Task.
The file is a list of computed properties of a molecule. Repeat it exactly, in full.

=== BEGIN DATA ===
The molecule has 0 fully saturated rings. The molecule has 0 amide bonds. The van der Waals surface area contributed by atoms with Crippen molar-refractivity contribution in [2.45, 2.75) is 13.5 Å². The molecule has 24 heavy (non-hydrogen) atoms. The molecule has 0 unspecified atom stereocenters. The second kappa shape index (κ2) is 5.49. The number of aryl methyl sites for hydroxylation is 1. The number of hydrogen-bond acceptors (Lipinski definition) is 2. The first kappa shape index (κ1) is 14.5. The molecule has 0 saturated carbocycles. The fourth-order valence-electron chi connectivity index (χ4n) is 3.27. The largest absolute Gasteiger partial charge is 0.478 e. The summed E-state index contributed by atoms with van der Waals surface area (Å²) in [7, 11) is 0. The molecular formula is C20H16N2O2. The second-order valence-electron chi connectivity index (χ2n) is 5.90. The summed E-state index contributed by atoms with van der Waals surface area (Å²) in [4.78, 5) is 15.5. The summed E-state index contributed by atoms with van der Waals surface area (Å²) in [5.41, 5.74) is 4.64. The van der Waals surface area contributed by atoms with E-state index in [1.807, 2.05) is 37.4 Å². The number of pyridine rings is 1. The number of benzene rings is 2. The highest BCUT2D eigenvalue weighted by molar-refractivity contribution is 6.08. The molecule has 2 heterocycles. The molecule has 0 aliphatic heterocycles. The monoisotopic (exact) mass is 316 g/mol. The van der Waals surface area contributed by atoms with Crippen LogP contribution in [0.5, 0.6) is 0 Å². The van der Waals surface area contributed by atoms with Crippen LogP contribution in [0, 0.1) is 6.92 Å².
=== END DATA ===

The molecule has 0 fully saturated rings. The molecule has 0 amide bonds. The van der Waals surface area contributed by atoms with Crippen molar-refractivity contribution in [2.45, 2.75) is 13.5 Å². The molecule has 24 heavy (non-hydrogen) atoms. The molecule has 0 unspecified atom stereocenters. The second kappa shape index (κ2) is 5.49. The number of aryl methyl sites for hydroxylation is 1. The number of hydrogen-bond acceptors (Lipinski definition) is 2. The first kappa shape index (κ1) is 14.5. The molecule has 0 saturated carbocycles. The fourth-order valence-electron chi connectivity index (χ4n) is 3.27. The largest absolute Gasteiger partial charge is 0.478 e. The summed E-state index contributed by atoms with van der Waals surface area (Å²) in [7, 11) is 0. The molecular formula is C20H16N2O2. The second-order valence-electron chi connectivity index (χ2n) is 5.90. The summed E-state index contributed by atoms with van der Waals surface area (Å²) in [4.78, 5) is 15.5. The summed E-state index contributed by atoms with van der Waals surface area (Å²) in [5.41, 5.74) is 4.64. The van der Waals surface area contributed by atoms with E-state index in [1.807, 2.05) is 37.4 Å². The number of pyridine rings is 1. The number of benzene rings is 2. The highest BCUT2D eigenvalue weighted by molar-refractivity contribution is 6.08. The molecule has 2 heterocycles. The molecule has 0 aliphatic heterocycles. The monoisotopic (exact) mass is 316 g/mol. The van der Waals surface area contributed by atoms with Crippen LogP contribution in [0.5, 0.6) is 0 Å². The van der Waals surface area contributed by atoms with Crippen LogP contribution in [0, 0.1) is 6.92 Å².